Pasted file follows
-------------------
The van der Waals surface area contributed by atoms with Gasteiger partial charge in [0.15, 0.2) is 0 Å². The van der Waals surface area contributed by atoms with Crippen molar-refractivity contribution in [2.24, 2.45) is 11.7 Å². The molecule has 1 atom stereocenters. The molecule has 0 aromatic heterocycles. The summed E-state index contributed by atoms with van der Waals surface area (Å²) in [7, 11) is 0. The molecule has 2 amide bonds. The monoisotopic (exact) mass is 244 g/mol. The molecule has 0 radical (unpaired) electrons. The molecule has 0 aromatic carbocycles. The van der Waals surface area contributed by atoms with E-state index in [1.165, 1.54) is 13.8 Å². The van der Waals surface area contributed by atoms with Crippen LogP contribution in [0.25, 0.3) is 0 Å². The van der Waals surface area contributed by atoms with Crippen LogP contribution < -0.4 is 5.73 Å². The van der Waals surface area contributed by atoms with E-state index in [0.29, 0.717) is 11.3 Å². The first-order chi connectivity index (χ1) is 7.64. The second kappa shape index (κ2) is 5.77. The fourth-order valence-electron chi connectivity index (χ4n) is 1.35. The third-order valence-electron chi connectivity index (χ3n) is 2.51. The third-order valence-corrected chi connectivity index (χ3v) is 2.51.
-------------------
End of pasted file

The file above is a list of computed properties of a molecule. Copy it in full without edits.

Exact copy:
The van der Waals surface area contributed by atoms with Gasteiger partial charge in [0.15, 0.2) is 0 Å². The van der Waals surface area contributed by atoms with Crippen molar-refractivity contribution in [2.24, 2.45) is 11.7 Å². The molecule has 1 atom stereocenters. The molecule has 0 aromatic heterocycles. The summed E-state index contributed by atoms with van der Waals surface area (Å²) in [7, 11) is 0. The molecule has 2 amide bonds. The monoisotopic (exact) mass is 244 g/mol. The molecule has 0 radical (unpaired) electrons. The molecule has 0 aromatic carbocycles. The van der Waals surface area contributed by atoms with E-state index in [1.165, 1.54) is 13.8 Å². The van der Waals surface area contributed by atoms with Crippen LogP contribution in [0.25, 0.3) is 0 Å². The van der Waals surface area contributed by atoms with Crippen LogP contribution < -0.4 is 5.73 Å². The van der Waals surface area contributed by atoms with E-state index in [0.29, 0.717) is 11.3 Å². The first-order chi connectivity index (χ1) is 7.64. The second kappa shape index (κ2) is 5.77. The fourth-order valence-electron chi connectivity index (χ4n) is 1.35. The third-order valence-electron chi connectivity index (χ3n) is 2.51. The third-order valence-corrected chi connectivity index (χ3v) is 2.51.